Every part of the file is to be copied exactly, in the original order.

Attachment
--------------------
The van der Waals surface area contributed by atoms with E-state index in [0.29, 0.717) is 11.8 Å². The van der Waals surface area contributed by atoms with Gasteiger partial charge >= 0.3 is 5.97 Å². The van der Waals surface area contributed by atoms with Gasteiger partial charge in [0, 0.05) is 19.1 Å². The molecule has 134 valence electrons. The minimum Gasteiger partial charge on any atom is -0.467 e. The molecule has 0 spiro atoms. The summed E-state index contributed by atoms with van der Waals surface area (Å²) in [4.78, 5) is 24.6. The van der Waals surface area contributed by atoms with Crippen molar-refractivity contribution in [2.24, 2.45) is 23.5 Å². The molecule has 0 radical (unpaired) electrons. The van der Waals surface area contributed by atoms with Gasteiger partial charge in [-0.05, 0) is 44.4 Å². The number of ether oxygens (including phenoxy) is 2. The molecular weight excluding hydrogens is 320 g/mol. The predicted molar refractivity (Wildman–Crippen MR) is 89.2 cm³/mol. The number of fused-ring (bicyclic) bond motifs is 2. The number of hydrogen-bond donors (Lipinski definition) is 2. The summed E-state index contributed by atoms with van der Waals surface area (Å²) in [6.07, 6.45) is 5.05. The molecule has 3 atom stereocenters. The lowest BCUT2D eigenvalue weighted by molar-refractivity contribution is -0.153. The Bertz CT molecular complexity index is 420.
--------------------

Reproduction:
The van der Waals surface area contributed by atoms with E-state index in [0.29, 0.717) is 11.8 Å². The van der Waals surface area contributed by atoms with Gasteiger partial charge >= 0.3 is 5.97 Å². The van der Waals surface area contributed by atoms with Gasteiger partial charge in [0, 0.05) is 19.1 Å². The molecule has 134 valence electrons. The minimum Gasteiger partial charge on any atom is -0.467 e. The molecule has 0 spiro atoms. The summed E-state index contributed by atoms with van der Waals surface area (Å²) in [4.78, 5) is 24.6. The van der Waals surface area contributed by atoms with Crippen molar-refractivity contribution in [2.24, 2.45) is 23.5 Å². The molecule has 0 radical (unpaired) electrons. The van der Waals surface area contributed by atoms with Gasteiger partial charge in [-0.05, 0) is 44.4 Å². The number of ether oxygens (including phenoxy) is 2. The molecular weight excluding hydrogens is 320 g/mol. The predicted molar refractivity (Wildman–Crippen MR) is 89.2 cm³/mol. The number of fused-ring (bicyclic) bond motifs is 2. The number of hydrogen-bond donors (Lipinski definition) is 2. The summed E-state index contributed by atoms with van der Waals surface area (Å²) in [6.07, 6.45) is 5.05. The molecule has 3 atom stereocenters. The lowest BCUT2D eigenvalue weighted by molar-refractivity contribution is -0.153. The Bertz CT molecular complexity index is 420.